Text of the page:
An odd solution to Taiwan issue


Statehood: A self-style visionary looks to United States for a novel answer to the thorny question of what to do about Taiwan

March 16, 2000|By Frank Langfitt

TAIPEI - The "Taiwan Question" has stumped diplomats for decades and occasionally threatened to draw China and the United States into war. But David Chou, a self-styled visionary in red suspenders, thinks he has found the answer: Make Taiwan the 51st American state.

The notion draws befuddled stares from many Taiwanese and would drive Beijing nuts. But Chou has thought it through and is dying to explain his idea to anyone who will listen. It's an ideal marriage, says the wiry 50-year-old, who brings a mix of evangelistic enthusiasm and impishness to his bold proposal.

Taiwan would receive guaranteed military protection from China, an unwanted suitor which has issued a "marry-me-or-die" reunification ultimatum. The United States would absorb the world's 19th most prosperous economy and an enviable piece of real estate with which it could frustrate China's rising ambitions.

"If we can solve Taiwan's problem and America's problem, this is the perfect solution," says Chou, looking a bit owlish behind his round glasses.

As Taiwanese head to the polls Saturday to select their next president in a tight, three-way race, Beijing's presence looms large. China has viewed Taiwan as a rebel province since Chiang Kai-shek and his Nationalist troops fled here in 1949 toward the end of the Chinese Civil War.

In recent weeks, Beijing has turned up the heat, saying it will attack the island if Taiwanese leaders continue to put off reunification talks. The People's Liberation Army has also warned voters against electing Chen Shui-bian, nominee of the Democratic Progressive Party, which supports independence from China.

In the tense atmosphere that often surrounds cross-strait politics, Chou's solution is a refreshingly novel proposal, but highly unlikely. It would require a national referendum, Chou says - and the U.S. Seventh Fleet's readiness to intervene.

To push his plan, he and a small brain trust have formed a series of organizations to raise awareness andfunds, and to develop popular support for statehood. The groups have names like "The 51st Club," and "FormUSA Foundation," a pun on "Formosa," the name Portuguese sailors gave the island when they arrived here in the 16th century. The total number of members, Chou acknowledges, is under 200.

Polls show that the largest sector of Taiwanese opinion prefers to maintain the status quo, rather than unite with authoritarian China or declare formal independence, which would mean almost certain war. If Taiwan cannot keep the status quo forever, though, Chou believes most here would rather join the United States than the mainland.

The attractions, he says, are obvious.

The countries have had close ties since the U.S. backed Chiang Kai-shek against Mao Tse-tung's Communists beginning in the 1920s. Many Taiwanese have studied in the United States; many of the island's upper class hold U.S. passports. And, if you ignore the signs with Chinese characters, the urban landscape of Taipei looks a lot more like Los Angeles than Beijing.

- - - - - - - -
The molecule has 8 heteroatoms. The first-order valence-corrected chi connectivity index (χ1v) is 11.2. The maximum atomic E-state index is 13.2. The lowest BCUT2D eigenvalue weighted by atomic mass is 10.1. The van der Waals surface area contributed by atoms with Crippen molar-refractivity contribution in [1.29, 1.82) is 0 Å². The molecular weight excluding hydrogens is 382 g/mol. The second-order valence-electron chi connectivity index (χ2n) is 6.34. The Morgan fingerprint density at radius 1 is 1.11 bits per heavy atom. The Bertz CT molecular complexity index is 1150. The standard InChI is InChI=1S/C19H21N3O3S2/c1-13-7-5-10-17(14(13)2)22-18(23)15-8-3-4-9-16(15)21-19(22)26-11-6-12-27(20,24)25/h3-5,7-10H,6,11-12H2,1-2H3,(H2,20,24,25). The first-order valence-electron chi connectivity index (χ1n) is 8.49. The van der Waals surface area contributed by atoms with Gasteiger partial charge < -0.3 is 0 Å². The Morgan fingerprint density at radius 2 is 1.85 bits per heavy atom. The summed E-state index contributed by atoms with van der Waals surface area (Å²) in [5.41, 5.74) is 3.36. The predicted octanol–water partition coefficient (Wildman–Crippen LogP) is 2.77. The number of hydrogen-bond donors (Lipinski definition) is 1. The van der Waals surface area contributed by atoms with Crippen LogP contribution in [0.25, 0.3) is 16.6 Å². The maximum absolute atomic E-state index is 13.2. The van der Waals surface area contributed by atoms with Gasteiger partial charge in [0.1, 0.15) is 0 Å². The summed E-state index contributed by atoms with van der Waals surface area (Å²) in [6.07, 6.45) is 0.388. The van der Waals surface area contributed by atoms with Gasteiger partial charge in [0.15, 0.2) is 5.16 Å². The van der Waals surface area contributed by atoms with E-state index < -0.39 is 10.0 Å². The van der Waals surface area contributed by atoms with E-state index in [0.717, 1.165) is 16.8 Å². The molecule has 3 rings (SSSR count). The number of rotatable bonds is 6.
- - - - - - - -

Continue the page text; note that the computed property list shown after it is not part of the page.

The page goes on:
But what of Taiwan's rich Chinese culture and growing sense of national identity?

No worries, says David Shu, a core 51st Club member who holds a degree in architecture from the University of Houston. Shu, 35, says he realized during a visit to American Samoa in 1988 that Taiwanese could maintain their way of life under U.S. sovereignty. In Samoa, the local population was able to keep its own language, dress and customs while enjoying the benefits of American protection.

There is, of course, a downside to Chou's proposal. If Taiwan held a plebiscite on joining the United States, China would almost certainly respond with a missile attack regardless of how people voted.

Chou figures such an attack would work to his advantage. Look at history, he says.

When China launched missiles toward Taiwan's shores during the 1996 presidential election, Taiwanese rallied around the intended political target, incumbent President Lee Teng-hui.

"When China fires missiles, our support will go up," Chou says matter-of-factly. "Actually, the Beijing government is a big help to us."

Chou is also counting on U.S. aircraft carriers to come to the island's defense as they did during the election campaign four years ago.

The 51st Club has commissioned a professional poll which shows that under certain circumstances as many as 46 percent of Taiwanese would support joining the United States. Chou contends that as support continues to grow, the U.S. will warm to the idea and send warships to defend the nation during a referendum.

The support Chou found in the survey does not show up in random interviews around the island. When asked about the idea, Huang Tai-hsiung, a 20-year-old college student from the southern port city of Kaohsiung, dismisses it as absurd.

"We have our pride," he says.

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